Project San Pedro in Guatemala halted because of the pandemic

In this file photo, children from the town of San Pedro La Laguna, Guatemala, perform a tribute to the medical professionals who visit and provide care.

For the first time in 12 years, medical missionaries from the Diocese of Charleston are unable to travel to the town of San Pedro La Laguna, Guatemala, for their annual outreach. 

The novel coronavirus forced the missionaries to cancel the two trips they have made annually since 2008. Doctors, dentists, nurses and other volunteers usually spend a week at a time in the impoverished city offering medical tests, dental care and other services, serving hundreds of people on each visit. 

The missionaries’ work has been missed in the town, which is home to approximately 15,000 families, almost all of Mayan descent, said Deacon Gabriel Cuervo, director of international ministries for the Diocese of Charleston. 

“The parochial clinic that the Diocese of Charleston supports has remained open during all these months, which is good,” Deacon Cuervo said. “Thankfully, there has also been just a handful of COVID-19 cases in the region so far.” 

The Diocese of Charleston donated $2,000 to help provide food for families in San Pedro. (Provided)

The pandemic has forced Guatemalans to live under restrictions that make those in the U.S. seem downright lenient. Since March 15, most of the country has been locked down, with restrictions on travel between cities, towns and states that only recently started to loosen. 

Public transportation and schools were shut down, and there was a national curfew and a national mandatory mask law. Residents were permitted to drive only on certain days of the week or month, with scheduling based on odd/even license numbers. 

Most businesses large and small shut down, and the government offered no stimulus program to help compensate for lost income.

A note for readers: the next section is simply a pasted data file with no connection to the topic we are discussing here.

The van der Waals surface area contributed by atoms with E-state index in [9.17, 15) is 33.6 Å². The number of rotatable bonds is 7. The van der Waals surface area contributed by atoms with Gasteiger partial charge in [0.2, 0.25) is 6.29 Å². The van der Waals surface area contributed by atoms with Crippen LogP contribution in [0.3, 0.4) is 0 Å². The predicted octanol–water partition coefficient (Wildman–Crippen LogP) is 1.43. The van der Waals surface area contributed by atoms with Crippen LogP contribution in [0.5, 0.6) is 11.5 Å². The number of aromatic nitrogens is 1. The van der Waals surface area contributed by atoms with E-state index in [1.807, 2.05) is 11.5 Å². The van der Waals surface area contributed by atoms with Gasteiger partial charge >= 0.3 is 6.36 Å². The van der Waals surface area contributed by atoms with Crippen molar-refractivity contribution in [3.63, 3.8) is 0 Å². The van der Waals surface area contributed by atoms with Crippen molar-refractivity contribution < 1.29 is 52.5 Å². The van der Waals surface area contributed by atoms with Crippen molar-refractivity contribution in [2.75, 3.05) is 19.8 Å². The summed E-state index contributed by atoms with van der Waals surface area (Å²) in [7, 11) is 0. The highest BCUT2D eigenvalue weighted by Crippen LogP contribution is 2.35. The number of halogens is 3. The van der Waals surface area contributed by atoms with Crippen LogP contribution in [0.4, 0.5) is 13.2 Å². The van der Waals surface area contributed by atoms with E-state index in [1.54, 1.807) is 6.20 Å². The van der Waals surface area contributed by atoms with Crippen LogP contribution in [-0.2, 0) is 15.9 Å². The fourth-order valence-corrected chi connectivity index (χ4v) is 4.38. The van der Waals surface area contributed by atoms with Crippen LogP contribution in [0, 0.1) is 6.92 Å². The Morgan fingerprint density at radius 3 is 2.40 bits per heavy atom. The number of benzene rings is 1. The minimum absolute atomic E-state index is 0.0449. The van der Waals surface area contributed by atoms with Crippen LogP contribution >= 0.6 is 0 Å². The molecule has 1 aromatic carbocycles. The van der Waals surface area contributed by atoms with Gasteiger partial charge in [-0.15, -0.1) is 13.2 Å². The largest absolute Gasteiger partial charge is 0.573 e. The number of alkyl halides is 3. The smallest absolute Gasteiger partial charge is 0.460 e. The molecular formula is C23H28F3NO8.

The long lockdown has devastated much of the nation’s economy, and residents of San Pedro are suffering as a result. 

“The two main industries in their area are agriculture and tourism, and that has all been almost completely shut down,” Deacon Cuervo said. “Farmers have had produce they could not get moved to other places. Ordinarily tourists would come to visit Lake Atitlan, which is right near the town, but the hotels, restaurants and other tourist businesses closed and only started to open back up on Sept. 1. The main airport into the country in Guatemala City only opened up recently.” 

The Sisters of Bethany, who run a Catholic school in San Pedro, have helped provide food during the lockdown. Deacon Cuervo said a $2,000 donation that the diocese received helped feed about 75 families. 

The Catholic school students, who receive support from sponsors in South Carolina, are attending classes remotely using the WhatsApp chat program, and won’t return to in-person classes until January. 

Deacon Cuervo said he hopes volunteers from the diocese will be able to return to Guatemala in 2021. 

To learn more about Mission San Pedro and to help with supplies for the area, visit